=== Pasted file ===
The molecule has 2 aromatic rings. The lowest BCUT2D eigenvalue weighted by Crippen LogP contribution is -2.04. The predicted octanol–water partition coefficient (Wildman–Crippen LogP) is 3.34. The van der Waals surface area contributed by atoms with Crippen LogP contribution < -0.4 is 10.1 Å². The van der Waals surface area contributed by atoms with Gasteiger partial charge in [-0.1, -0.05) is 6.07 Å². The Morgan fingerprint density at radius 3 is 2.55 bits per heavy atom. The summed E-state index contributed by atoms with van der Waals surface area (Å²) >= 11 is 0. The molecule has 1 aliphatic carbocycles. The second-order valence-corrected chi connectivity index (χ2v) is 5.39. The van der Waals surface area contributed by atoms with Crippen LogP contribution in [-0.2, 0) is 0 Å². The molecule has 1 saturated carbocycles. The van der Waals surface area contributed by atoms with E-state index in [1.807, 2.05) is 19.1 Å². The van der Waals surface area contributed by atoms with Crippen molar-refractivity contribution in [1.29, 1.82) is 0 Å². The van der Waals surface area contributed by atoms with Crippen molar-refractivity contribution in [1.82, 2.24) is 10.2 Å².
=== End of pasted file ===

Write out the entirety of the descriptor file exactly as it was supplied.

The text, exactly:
The molecule has 2 aromatic rings. The lowest BCUT2D eigenvalue weighted by Crippen LogP contribution is -2.04. The predicted octanol–water partition coefficient (Wildman–Crippen LogP) is 3.34. The van der Waals surface area contributed by atoms with Crippen LogP contribution < -0.4 is 10.1 Å². The van der Waals surface area contributed by atoms with Gasteiger partial charge in [-0.1, -0.05) is 6.07 Å². The Morgan fingerprint density at radius 3 is 2.55 bits per heavy atom. The summed E-state index contributed by atoms with van der Waals surface area (Å²) >= 11 is 0. The molecule has 1 aliphatic carbocycles. The second-order valence-corrected chi connectivity index (χ2v) is 5.39. The van der Waals surface area contributed by atoms with Crippen LogP contribution in [-0.2, 0) is 0 Å². The molecule has 1 saturated carbocycles. The van der Waals surface area contributed by atoms with E-state index in [1.807, 2.05) is 19.1 Å². The van der Waals surface area contributed by atoms with Crippen molar-refractivity contribution in [1.29, 1.82) is 0 Å². The van der Waals surface area contributed by atoms with Crippen molar-refractivity contribution in [1.82, 2.24) is 10.2 Å².